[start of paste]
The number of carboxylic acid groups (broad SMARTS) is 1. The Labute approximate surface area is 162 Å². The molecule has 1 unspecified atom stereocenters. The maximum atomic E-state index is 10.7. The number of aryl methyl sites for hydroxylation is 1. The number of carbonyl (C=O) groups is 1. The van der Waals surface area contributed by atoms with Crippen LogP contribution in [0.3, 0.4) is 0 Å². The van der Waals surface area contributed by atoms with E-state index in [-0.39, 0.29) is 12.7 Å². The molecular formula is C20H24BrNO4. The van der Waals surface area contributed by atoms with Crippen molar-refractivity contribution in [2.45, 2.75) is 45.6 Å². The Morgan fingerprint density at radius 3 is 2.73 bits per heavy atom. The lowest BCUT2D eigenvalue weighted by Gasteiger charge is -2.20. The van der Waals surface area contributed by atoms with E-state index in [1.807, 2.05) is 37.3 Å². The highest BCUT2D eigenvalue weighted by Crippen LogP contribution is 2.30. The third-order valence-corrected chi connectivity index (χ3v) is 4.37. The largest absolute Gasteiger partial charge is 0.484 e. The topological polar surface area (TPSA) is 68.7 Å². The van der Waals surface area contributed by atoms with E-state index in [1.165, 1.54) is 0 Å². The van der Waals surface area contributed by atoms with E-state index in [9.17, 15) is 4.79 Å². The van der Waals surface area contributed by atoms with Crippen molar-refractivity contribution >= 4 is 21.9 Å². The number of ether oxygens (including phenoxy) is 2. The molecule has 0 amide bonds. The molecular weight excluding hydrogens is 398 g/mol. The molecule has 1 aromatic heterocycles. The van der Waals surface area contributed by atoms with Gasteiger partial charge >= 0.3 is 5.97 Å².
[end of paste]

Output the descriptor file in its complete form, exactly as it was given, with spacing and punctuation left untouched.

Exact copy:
The number of carboxylic acid groups (broad SMARTS) is 1. The Labute approximate surface area is 162 Å². The molecule has 1 unspecified atom stereocenters. The maximum atomic E-state index is 10.7. The number of aryl methyl sites for hydroxylation is 1. The number of carbonyl (C=O) groups is 1. The van der Waals surface area contributed by atoms with Crippen LogP contribution in [0.3, 0.4) is 0 Å². The van der Waals surface area contributed by atoms with E-state index in [-0.39, 0.29) is 12.7 Å². The molecular formula is C20H24BrNO4. The van der Waals surface area contributed by atoms with Crippen molar-refractivity contribution in [2.45, 2.75) is 45.6 Å². The Morgan fingerprint density at radius 3 is 2.73 bits per heavy atom. The lowest BCUT2D eigenvalue weighted by Gasteiger charge is -2.20. The van der Waals surface area contributed by atoms with E-state index in [1.807, 2.05) is 37.3 Å². The highest BCUT2D eigenvalue weighted by Crippen LogP contribution is 2.30. The third-order valence-corrected chi connectivity index (χ3v) is 4.37. The largest absolute Gasteiger partial charge is 0.484 e. The topological polar surface area (TPSA) is 68.7 Å². The van der Waals surface area contributed by atoms with E-state index in [1.165, 1.54) is 0 Å². The van der Waals surface area contributed by atoms with E-state index in [9.17, 15) is 4.79 Å². The van der Waals surface area contributed by atoms with Crippen molar-refractivity contribution >= 4 is 21.9 Å². The number of ether oxygens (including phenoxy) is 2. The molecule has 0 amide bonds. The molecular weight excluding hydrogens is 398 g/mol. The molecule has 1 aromatic heterocycles. The van der Waals surface area contributed by atoms with Gasteiger partial charge >= 0.3 is 5.97 Å².